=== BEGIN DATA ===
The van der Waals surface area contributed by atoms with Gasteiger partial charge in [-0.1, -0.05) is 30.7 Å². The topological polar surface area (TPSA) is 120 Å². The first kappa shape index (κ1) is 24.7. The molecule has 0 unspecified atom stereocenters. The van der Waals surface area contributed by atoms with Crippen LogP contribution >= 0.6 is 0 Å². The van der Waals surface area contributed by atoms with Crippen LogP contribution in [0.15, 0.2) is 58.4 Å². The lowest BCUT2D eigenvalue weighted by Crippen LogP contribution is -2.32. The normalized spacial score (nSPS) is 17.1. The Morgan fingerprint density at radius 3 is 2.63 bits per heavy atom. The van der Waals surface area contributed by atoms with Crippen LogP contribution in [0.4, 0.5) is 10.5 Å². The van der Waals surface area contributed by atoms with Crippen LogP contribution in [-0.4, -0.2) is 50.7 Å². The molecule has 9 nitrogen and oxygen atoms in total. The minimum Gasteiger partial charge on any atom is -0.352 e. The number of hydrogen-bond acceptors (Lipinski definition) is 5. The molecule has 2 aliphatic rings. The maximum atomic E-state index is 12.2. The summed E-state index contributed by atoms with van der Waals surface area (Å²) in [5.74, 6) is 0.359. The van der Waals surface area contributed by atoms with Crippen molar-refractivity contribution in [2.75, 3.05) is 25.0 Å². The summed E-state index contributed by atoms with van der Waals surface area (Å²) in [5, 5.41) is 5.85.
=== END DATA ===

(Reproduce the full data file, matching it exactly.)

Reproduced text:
The van der Waals surface area contributed by atoms with Gasteiger partial charge in [-0.1, -0.05) is 30.7 Å². The topological polar surface area (TPSA) is 120 Å². The first kappa shape index (κ1) is 24.7. The molecule has 0 unspecified atom stereocenters. The van der Waals surface area contributed by atoms with Crippen LogP contribution >= 0.6 is 0 Å². The van der Waals surface area contributed by atoms with Crippen LogP contribution in [0.15, 0.2) is 58.4 Å². The lowest BCUT2D eigenvalue weighted by Crippen LogP contribution is -2.32. The normalized spacial score (nSPS) is 17.1. The Morgan fingerprint density at radius 3 is 2.63 bits per heavy atom. The van der Waals surface area contributed by atoms with Crippen LogP contribution in [0.4, 0.5) is 10.5 Å². The van der Waals surface area contributed by atoms with Crippen LogP contribution in [-0.4, -0.2) is 50.7 Å². The molecule has 9 nitrogen and oxygen atoms in total. The minimum Gasteiger partial charge on any atom is -0.352 e. The number of hydrogen-bond acceptors (Lipinski definition) is 5. The molecule has 2 aliphatic rings. The maximum atomic E-state index is 12.2. The summed E-state index contributed by atoms with van der Waals surface area (Å²) in [5.74, 6) is 0.359. The van der Waals surface area contributed by atoms with Crippen molar-refractivity contribution in [2.75, 3.05) is 25.0 Å². The summed E-state index contributed by atoms with van der Waals surface area (Å²) in [5, 5.41) is 5.85.